What is a ventilator(Breathing machine)?
A medical ventilator(Breathing Machine) is a machine designed to mechanically move breathable air into and out of the lungs, to provide the mechanism of breathing for a Patient who is physically unable to breathe, or breathing insufficiently.
While modern ventilators are computerized machines, Patients can be ventilated with a bag valve mask, a simple hand-operated machine. After Hurricane Katrina, dedicated staff “bagged” patients in New Orleans hospitals for days with simple bag valve units attached to a Breathing Tube or Endotracheal Tube, a “ventilator” system which can be used with no definite time limit.
Ventilators are chiefly used in intensive care medicine, home care(www.intensivecareathome.com.au) , and emergency medicine (as standalone units) and in anesthesia (as a component of an anesthesia machine).
Medical ventilators are sometimes colloquially called “respirators,” a term which stems from commonly used devices in the 1950’s (particularly the “Bird Respirator”). However, in modern hospital and medical terminology, these machines are never referred to as respirators, and use of “respirator” in this context is now a deprecated anachronism which signals technical unfamiliarity.
Some Ventilators might take over the function of breathing completely, while others might assist and support the critically ill Patient in Intensive Care to breathe for themselves.
Puritan Bennet Ventilator
How does it work?
Ventilators come in many shapes and sizes but in general they have the same functionality. They all tend to have different ventilation modes that can support your loved one from being fully ventilated(breathing is completely taken over by the ventilator and this usually goes hand in hand with sedation and/or coma) or the ventilators have modes that ‘support’ your loved one whilst being ventilated. In a support mode, your loved one triggers every single breath themselves and once the breath has been triggered by either overcoming a pressure or a volume resistance within the ventilator circuits. In either mode- fully ventilated and/or in support ventilation- your loved one will have either a Breathing Tube or Endotracheal Tube(tube in lungs inserted via mouth or nose) or a Tracheostomy tube(tube in windpipe inserted through neck), in order for the delivered breaths to reach the lungs. Both tubes are secured with tape, in order to hold them in place safely.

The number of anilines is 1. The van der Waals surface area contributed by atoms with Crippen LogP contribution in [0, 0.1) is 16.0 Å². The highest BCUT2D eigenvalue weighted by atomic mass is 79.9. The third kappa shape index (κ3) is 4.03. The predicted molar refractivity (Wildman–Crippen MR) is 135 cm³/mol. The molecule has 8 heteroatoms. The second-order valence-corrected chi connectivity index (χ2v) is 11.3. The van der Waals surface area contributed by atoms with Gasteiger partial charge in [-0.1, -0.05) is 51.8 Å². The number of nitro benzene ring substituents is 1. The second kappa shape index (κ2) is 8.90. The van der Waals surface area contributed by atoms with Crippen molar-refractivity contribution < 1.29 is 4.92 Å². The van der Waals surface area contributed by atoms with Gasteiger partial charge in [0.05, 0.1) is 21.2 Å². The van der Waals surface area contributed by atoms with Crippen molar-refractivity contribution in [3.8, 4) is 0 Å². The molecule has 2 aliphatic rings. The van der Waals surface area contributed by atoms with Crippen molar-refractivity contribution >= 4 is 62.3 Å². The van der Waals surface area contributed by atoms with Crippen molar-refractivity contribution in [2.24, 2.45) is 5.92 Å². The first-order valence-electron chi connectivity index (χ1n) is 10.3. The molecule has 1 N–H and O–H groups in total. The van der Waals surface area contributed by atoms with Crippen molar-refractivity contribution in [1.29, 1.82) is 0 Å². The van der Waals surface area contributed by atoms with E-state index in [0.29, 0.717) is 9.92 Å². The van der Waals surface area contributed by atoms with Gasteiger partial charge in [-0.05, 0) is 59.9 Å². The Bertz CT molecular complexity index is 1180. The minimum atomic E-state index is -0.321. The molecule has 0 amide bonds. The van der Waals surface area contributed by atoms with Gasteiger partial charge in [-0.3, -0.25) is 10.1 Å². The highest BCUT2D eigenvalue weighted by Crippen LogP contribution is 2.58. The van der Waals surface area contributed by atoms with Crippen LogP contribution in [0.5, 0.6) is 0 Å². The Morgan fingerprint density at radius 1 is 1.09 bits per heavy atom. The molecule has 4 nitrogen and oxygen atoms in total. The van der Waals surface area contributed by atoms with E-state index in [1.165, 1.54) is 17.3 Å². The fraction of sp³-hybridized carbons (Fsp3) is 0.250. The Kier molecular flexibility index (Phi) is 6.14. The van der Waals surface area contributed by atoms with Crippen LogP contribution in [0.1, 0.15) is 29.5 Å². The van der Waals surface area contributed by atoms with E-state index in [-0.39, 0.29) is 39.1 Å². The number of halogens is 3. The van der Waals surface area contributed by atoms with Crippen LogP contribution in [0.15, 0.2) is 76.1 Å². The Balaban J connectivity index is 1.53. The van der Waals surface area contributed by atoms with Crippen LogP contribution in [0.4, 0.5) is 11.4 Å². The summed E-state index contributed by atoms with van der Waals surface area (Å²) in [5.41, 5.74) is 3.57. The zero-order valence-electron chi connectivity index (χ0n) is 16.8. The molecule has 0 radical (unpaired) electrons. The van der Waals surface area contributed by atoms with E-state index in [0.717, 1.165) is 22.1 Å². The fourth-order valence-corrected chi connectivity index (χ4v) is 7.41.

Patients who are ventilated in Intensive Care need very close monitoring and in most instances have one nurse looking after them.
There are some Intensive Care Units(mainly US), where one nurse is looking after two ventilated Patients and those nurses are usually supported by a respiratory therapist.
Should your loved one require ongoing ventilation and it is foreseeable that he or she will be a slow and long wean off the ventilator, a Tracheostomy insertion might be necessary. The Tracheostomy insertion will make the weaning process off the ventilator easier for your loved one, as he or she will be able to tolerate mechanical ventilation with no or minimal sedation. Please find more information in our Tracheostomy section.
For Patients who require mechanical long term ventilation with Tracheostomy, there is also the opportunity to go home. Please find more information on www.intensivecareathome.com.au
Why is ventilation needed?